The basis for Andrew's motion was that maintenance should be terminated because Patricia and Mazur were cohabitating. Patricia and J.K. currently live in a house at 13 Verdun Road in Wilmington, Massachusetts. This house is owned by Mazur, and he pays the mortgage and taxes on the residence. However, Patricia pays rent for Mazur on an apartment where he resides. Patricia also pays for the utilities at the home in which she and J.K. reside.
Patricia insists she is not cohabitating with Mazur. She testified she has no joint bank accounts with him, and they have no credit cards together. Her income tax is filed as "single, head of household." She keeps a small life insurance policy with Mazur listed as beneficiary, explaining it would give Mazur enough money to bury her if she predeceases him.
Patricia went on to testify that she is not living with Mazur, is not married to him, and has no intention of getting married. She admits that Mazur has spent the night at her home between 8 and 20 times since she moved to Massachusetts. Andrew testified that he calls J.K. every Sunday and sometimes Mazur answers the phone.
The trial court, in denying Andrew's motion, noted there had been some evidence presented to support Andrew's theory of cohabitation, but ultimately the trial court held Andrew had failed to establish his burden of proof in showing cohabitation. The court reasoned that the rationale for terminating maintenance upon cohabitation is that the ex- spouse's financial support had been replaced by the lover's financial support. The court noted that Patricia and Mazur did not share bank accounts or living expenses.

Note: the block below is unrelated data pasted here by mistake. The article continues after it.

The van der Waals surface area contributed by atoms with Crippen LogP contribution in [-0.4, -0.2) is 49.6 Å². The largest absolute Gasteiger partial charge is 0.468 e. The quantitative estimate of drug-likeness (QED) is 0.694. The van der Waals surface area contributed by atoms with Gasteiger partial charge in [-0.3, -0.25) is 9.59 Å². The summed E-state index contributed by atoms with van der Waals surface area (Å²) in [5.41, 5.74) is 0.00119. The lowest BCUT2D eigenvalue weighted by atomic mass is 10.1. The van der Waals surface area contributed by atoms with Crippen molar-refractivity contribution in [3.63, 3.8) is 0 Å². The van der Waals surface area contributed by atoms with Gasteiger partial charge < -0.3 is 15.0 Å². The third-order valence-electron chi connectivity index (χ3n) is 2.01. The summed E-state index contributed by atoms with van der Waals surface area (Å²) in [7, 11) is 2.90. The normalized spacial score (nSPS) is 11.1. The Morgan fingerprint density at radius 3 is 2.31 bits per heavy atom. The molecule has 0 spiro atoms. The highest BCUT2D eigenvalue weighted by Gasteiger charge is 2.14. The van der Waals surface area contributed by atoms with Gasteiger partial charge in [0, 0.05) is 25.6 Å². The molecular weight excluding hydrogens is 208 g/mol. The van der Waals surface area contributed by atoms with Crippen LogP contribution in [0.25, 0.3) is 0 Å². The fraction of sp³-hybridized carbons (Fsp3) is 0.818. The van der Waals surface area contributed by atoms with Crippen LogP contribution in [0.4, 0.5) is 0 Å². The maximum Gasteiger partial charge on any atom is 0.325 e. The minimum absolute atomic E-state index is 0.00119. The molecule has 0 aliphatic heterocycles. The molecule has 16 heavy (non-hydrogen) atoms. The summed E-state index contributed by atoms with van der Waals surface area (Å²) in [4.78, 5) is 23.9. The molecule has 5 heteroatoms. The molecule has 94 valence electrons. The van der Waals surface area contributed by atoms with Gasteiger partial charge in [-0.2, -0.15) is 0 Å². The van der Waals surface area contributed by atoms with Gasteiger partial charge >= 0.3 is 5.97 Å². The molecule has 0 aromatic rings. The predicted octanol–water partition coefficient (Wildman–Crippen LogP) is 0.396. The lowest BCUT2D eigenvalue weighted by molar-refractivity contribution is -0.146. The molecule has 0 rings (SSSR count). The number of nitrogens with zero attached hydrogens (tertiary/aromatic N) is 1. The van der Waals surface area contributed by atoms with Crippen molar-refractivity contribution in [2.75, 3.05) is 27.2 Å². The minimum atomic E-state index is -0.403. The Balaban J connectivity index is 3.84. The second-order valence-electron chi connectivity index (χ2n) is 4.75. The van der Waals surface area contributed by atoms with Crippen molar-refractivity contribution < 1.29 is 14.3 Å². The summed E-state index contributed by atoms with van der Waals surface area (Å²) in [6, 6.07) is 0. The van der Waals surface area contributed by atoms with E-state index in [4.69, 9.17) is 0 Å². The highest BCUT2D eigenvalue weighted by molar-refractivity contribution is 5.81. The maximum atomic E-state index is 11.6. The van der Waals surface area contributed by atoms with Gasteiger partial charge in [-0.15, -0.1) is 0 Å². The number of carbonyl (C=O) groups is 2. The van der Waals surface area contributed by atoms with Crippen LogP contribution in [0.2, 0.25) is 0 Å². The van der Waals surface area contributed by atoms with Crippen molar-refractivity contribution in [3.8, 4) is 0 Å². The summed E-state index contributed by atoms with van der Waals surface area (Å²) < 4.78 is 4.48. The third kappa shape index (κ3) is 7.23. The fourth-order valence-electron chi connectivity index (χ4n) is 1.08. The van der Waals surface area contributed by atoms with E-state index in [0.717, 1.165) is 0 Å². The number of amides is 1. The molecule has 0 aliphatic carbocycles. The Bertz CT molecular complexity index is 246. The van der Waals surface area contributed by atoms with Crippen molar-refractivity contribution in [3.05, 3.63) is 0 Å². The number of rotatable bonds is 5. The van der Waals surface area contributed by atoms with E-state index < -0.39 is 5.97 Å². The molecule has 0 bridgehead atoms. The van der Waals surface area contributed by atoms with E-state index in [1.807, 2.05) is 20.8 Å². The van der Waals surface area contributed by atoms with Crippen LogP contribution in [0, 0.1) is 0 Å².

The trial court noted that Patricia's attorneys had created unnecessary controversy over discovery. Nevertheless, the court awarded attorney fees to Patricia. It reduced the amount of fees requested in the light of the discovery controversy and awarded Patricia $2,000 in attorney fees.
Our standard of review in a case of this nature is to examine the record and determine if there is substantial competent evidence to support the trial court's ruling and whether the trial court has abused its discretion. In re Marriage of Bowers, 23 Kan. App. 2d 641, 643, 933 P.2d 176 (1997).
In order for us to set aside a negative finding of fact, the party challenging that finding must prove arbitrary disregard of undisputed evidence or some extrinsic consideration such as bias, passion, or prejudice because the negative finding signifies the failure of the party upon whom the burden of proof is cast to sustain it. Thomason v. Stout, 267 Kan. 234, 238, 978 P.2d 918 (1999).